In the early 1980s, Prem Natarajan and his brother never missed an episode of Star Trek aired on Doordarshan, the state-owned broadcasting service, which also showed Ramayana on Sunday mornings. Star Trek, however, was Natarajan’s science fiction lens of the futuristic possibilities of technology.
Decades later Natarajan, now with Amazon, has made the e-commerce behemoth’s artificial intelligence-powered voice assistant, Alexa, more intelligent and human-like. And, India he says, is taking the lead to make that happen.
Natarajan is the Vice-President, Alexa AI and head of Natural Language Understanding at Amazon. He spent the past two and a half decades in the speech, language, multimedia and technology area. Presently all voice assistants, at least the major ones are AI-powered.
"The general methodology of deep learning pervades throughout our system now… Deep learning has become catch catchphrase," said Natarajan. "But, India is part of Alexa’s overall international journey…"
Amazon wants to and has put it everywhere -- from TVs to microwaves to washing machines to lights to door locks and much more. It manages your home, plays your favourite music, books cabs, orders stuff from Amazon, and is close to running your daily errands.
In the future Alexa might know more about your home and what you need than you, yourself. That perfectly ties into Amazon’s predictive analysis and e-commerce strategy.
Amazon is betting on the diversity of the country, and the tons of variety of data it generates. "You learn from data, and the more data you have, the better it can be. It’s also true that the better your algorithms, the more you can learn from more data," Natarajan said.
The holy grail of a voice assistant or in this case, Alexa’s success depends on how quickly it can move from theories written in science textbooks to the practical use of technology.
"That move from science to technology was spurred by challenges such as the ones we see in India… especially at Amazon, our innovation is customer-focused. So a particular science problem becomes super interesting as soon as we connect it to an impact it will have on a set of customers," said Natarajan.
The customer sets in India are not just diverse, but precarious, too. There is a lot to discover for Amazon, and it is not just new languages. "The challenge in India is actually a lot richer than that. It’s the multilingual ability of utterances," Natarajan explained. There can be a phrase in English, but then in that phrase, the majority of the words can be in Hindi.
For example, the names of places, dishes, songs, artists, among other things. And this challenge is not just at Alexa’s receiving end. It is also about how Alexa interprets and replies back.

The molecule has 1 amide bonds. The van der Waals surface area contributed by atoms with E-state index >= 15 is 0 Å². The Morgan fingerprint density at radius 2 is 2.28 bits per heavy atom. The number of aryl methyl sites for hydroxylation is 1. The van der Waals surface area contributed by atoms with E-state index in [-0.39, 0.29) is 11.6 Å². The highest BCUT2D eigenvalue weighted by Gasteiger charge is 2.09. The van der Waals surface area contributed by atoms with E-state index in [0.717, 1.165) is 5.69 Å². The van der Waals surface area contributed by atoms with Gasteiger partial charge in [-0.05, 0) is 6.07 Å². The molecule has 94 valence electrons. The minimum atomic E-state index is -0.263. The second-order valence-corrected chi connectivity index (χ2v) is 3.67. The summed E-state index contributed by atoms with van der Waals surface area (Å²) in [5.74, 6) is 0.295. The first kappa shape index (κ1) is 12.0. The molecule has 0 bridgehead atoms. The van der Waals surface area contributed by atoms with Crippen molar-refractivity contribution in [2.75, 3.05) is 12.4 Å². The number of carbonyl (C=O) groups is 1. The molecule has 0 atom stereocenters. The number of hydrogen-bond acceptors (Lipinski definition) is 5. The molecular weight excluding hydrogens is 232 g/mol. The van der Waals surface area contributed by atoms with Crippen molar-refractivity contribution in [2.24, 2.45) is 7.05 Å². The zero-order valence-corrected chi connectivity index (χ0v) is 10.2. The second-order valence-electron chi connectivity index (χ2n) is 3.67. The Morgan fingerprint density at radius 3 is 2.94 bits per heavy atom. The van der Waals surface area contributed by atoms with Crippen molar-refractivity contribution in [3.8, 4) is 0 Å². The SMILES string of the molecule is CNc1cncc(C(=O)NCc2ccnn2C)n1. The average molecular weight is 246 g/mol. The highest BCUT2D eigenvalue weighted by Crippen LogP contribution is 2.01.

"On the output side, she has to be able to generate speech, that sounds native, that sounds local, that doesn’t inflict swag with a very Western sounding name, because then it looks like a Western tourist in India," said Natarajan.
To do that Amazon had to make new breakthroughs in its text to speech synthesis -- taking the answer and converting it into speech so that it can be played out. Increasingly, Alexa will become regional. This means a person in northern India will get responses from Alexa in his or her accent.
The same will happen in Kerala or Tamil Nadu or West Bengal. "Over time, we will have to address all of these issues to be maximally useful to the broader set of Indian consumers that we can be," said Natarajan.
But, right now, the focus is what are people telling Alexa. On the output side, it’s not like adaptive access. "The research initially was on how can we make it neutral so that it doesn’t sound too strongly South Indian (or North Indian)... So it’s a neutral accent," Natarajan said.
As Amazon moves to new countries, Natarajan hopes to transfer learnings and knowledge from one locale or one language to another. Deep learning provides Amazon with a very effective mechanism to accomplish such knowledge transfer.
For example, if you take music, and take English as the language -- words like lyrics, composer, etc, are related. There are similarities in Hindi or Japanese or Spanish. The machine can pick up equivalent words in each of these languages and relate to each other.
But, all these perhaps would not have been possible without India."In other countries, the mixture of the language used is not so high… (and) when you come to India, and you start collecting data, you realise that mixed-use is really not just prevalent, it is the norm," Natarajan said. "It’s
very much true that the advances that we make in one part of the world lift our performance across the world, and it’s specifically true of India."
But, Amazon wants to take Alexa everywhere -- be it home, car or office. The company has started a pilot in its Hyderabad facility for Alexa for Business -- your virtual office assistant. "We don’t talk about roadmaps it... but it is important to have a seamless movement from home to office to car to various walks of an individual’s day to day kind of thing," Natarajan said.